The collapse of a bridge on a major West Coast highway could cost the state of Washington at least $47 million in lost economic output, as well lost jobs and tax revenues similar to the impact of a flood five years ago that also shut down another section of the road, officials said Friday.
Brian Bonlender, director of the State Department of Commerce, said it would be difficult to pinpoint the exact economic impact because it depends on how long the road is out of service, how much traffic was disrupted and delayed by detour routes.
But, based on a flood in 2007 that washed out a section of Interstate 5 in Chehalis and closed Interstate-5 in both directions for four days, he was able to estimate economic losses from Thursday's Skagit River Bridge collapse.
"We're still calculating, but certainly expect the impact of the Skagit River Bridge disruption to be similar," Bonlender said in comments e-mailed to NBC News.
He said total lost economic output from the 2007 floods was $47.07 million, with 290 jobs lost for one year following the closure. The state tax revenue loss was $2.39 million.
Bonlender also noted that Canada is Washington's No. 2 trading partner ($33.4 billion total imports and exports). It was important to determine how feasible it is to switch some traffic to rail from road, he said.
The bridge collapse will also play havoc with commercial traffic and disrupt the Memorial Day holiday for many Americans who plan to spend the start of the summer season shopping, camping, or taking excursions.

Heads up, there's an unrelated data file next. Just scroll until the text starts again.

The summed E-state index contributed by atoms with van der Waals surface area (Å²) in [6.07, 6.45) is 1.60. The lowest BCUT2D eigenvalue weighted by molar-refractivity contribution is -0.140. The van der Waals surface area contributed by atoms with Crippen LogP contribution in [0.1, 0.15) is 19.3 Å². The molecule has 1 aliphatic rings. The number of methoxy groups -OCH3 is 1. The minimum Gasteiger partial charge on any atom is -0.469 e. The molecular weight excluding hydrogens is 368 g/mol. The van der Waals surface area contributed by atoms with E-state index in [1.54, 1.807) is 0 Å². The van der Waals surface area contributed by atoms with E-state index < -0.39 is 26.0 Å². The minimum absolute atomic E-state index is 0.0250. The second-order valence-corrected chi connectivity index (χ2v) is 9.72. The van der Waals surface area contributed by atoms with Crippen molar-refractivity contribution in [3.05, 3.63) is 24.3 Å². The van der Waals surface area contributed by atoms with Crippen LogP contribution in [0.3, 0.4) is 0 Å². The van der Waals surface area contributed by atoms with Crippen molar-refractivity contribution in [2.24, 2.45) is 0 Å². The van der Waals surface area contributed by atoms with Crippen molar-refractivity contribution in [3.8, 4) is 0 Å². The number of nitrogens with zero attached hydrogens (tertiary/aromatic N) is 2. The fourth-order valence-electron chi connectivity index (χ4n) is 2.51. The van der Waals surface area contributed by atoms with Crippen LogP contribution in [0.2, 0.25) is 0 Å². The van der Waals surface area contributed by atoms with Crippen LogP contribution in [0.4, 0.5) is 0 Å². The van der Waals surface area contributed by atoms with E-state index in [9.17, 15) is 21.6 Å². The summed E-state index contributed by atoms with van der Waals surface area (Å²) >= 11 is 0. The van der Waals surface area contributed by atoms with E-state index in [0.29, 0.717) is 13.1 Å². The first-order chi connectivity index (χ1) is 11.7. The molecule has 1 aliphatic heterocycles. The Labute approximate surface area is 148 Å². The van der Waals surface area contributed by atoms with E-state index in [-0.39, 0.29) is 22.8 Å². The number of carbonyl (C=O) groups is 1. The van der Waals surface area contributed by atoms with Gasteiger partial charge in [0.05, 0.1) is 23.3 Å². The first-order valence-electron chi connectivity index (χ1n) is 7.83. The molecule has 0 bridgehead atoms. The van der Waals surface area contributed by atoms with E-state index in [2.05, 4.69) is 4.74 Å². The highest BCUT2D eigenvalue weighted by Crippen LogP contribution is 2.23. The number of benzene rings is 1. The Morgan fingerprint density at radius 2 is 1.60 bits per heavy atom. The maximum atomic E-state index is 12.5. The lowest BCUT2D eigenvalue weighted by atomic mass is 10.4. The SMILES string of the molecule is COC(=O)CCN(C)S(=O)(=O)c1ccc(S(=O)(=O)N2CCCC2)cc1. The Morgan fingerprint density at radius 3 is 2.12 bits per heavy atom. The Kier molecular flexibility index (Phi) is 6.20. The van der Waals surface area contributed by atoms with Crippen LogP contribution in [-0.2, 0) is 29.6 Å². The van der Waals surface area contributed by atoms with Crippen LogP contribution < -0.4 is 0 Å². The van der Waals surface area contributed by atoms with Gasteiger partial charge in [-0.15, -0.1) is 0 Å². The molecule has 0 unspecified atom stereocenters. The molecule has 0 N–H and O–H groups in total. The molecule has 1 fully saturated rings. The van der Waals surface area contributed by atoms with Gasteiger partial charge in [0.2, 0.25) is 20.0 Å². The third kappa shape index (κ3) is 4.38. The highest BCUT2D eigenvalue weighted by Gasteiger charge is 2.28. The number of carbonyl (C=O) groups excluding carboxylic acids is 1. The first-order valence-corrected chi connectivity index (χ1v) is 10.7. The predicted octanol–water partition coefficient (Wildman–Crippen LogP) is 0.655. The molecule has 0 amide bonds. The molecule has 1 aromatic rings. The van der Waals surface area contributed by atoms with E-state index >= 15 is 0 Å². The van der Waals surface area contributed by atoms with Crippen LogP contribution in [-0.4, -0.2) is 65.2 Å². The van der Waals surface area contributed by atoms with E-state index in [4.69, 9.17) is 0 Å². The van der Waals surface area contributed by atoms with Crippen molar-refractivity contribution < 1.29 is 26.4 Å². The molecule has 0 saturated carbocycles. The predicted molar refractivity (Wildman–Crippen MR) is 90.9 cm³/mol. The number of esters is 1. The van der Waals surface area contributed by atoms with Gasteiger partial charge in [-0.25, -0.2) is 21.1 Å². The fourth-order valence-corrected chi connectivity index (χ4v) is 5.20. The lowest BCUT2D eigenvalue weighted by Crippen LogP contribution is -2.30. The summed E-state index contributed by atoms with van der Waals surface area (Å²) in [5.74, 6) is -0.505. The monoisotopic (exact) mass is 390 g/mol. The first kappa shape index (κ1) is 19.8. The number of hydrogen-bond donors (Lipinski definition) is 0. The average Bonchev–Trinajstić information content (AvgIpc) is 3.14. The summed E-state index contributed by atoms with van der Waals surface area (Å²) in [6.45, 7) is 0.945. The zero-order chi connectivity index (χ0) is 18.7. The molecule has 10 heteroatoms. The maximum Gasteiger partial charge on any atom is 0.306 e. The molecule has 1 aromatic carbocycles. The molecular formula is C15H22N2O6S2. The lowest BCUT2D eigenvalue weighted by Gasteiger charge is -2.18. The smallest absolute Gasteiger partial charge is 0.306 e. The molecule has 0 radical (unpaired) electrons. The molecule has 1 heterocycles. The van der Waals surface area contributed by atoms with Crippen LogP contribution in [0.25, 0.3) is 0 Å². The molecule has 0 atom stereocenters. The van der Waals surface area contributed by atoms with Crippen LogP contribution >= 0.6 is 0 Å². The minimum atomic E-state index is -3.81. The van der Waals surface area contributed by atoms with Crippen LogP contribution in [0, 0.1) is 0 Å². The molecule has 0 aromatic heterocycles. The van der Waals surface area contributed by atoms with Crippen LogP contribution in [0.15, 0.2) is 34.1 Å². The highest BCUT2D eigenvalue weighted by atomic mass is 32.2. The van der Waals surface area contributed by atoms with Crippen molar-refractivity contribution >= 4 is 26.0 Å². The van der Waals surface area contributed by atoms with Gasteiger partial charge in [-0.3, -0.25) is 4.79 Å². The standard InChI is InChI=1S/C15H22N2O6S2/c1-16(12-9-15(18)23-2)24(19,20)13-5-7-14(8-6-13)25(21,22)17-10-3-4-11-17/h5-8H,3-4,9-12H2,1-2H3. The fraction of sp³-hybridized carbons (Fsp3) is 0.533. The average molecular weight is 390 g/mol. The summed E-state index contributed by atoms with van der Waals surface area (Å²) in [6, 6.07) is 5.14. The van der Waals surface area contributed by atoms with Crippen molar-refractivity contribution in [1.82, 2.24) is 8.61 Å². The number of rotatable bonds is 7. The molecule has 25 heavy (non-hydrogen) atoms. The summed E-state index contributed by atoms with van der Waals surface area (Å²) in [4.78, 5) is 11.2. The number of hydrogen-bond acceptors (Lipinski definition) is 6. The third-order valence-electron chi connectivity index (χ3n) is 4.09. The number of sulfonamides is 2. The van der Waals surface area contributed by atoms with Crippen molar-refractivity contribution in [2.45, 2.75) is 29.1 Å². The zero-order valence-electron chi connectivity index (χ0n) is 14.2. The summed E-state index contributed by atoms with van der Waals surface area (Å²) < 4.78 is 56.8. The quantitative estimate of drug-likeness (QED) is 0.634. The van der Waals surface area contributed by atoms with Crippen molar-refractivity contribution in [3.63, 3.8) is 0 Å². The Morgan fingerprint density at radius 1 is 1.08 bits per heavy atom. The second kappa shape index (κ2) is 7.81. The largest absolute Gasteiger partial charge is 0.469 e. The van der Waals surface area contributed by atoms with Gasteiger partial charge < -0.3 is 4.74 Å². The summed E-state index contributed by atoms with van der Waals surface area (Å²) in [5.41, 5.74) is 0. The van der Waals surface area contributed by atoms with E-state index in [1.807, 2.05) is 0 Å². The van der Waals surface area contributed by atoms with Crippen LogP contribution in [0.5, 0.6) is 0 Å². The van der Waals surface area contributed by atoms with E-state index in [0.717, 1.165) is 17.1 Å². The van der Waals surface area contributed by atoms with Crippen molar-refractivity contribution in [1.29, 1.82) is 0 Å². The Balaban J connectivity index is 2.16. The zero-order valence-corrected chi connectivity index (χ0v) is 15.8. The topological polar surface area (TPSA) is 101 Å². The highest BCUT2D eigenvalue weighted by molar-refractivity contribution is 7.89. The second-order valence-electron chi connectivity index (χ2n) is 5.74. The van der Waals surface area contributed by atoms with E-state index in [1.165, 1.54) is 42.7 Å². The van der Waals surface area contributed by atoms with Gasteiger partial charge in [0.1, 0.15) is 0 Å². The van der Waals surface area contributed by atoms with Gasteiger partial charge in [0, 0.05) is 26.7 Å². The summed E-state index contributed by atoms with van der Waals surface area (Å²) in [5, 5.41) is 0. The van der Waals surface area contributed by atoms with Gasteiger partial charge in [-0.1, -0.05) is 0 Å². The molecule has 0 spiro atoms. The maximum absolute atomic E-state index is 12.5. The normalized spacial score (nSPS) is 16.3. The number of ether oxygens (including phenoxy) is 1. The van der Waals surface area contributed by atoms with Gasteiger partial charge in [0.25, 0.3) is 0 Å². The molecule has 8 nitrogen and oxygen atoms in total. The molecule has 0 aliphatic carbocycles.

The bridge carries an estimated 71,000 vehicles each day. Approximately 11 percent of those are commercial vehicles transporting goods between the U.S. and Canada.
Trucks and traffic from Interstate 5 have been rerouted and Gov. Jay Inslee has urged travelers to avoid the I-5 corridor in the area north of Seattle altogether. That means local businesses will suffer too, as many rely on customers from the main north-south highway.
On the other side of the border, Canadian tourism officials were also concerned that Thursday's bridge collapse would prevent Americans from traveling across the border for a last weekend of skiing, a day's mountain biking or a round of golf.
All this on a holiday, when the AAA motoring organization estimates that nearly 35 million Americans will travel 50 miles or more from their homes by car.
Bob Lama, a board member of the Chamber of Commerce in Mount Vernon, Wash., said the collapse will affect not just local traffic, but Canadians coming south and Americans going north.
"It's going to impact everybody, business and non-business," Lama told The Seattle Times. "The Department of Transportation has their work cut out for them to figure out what to do.''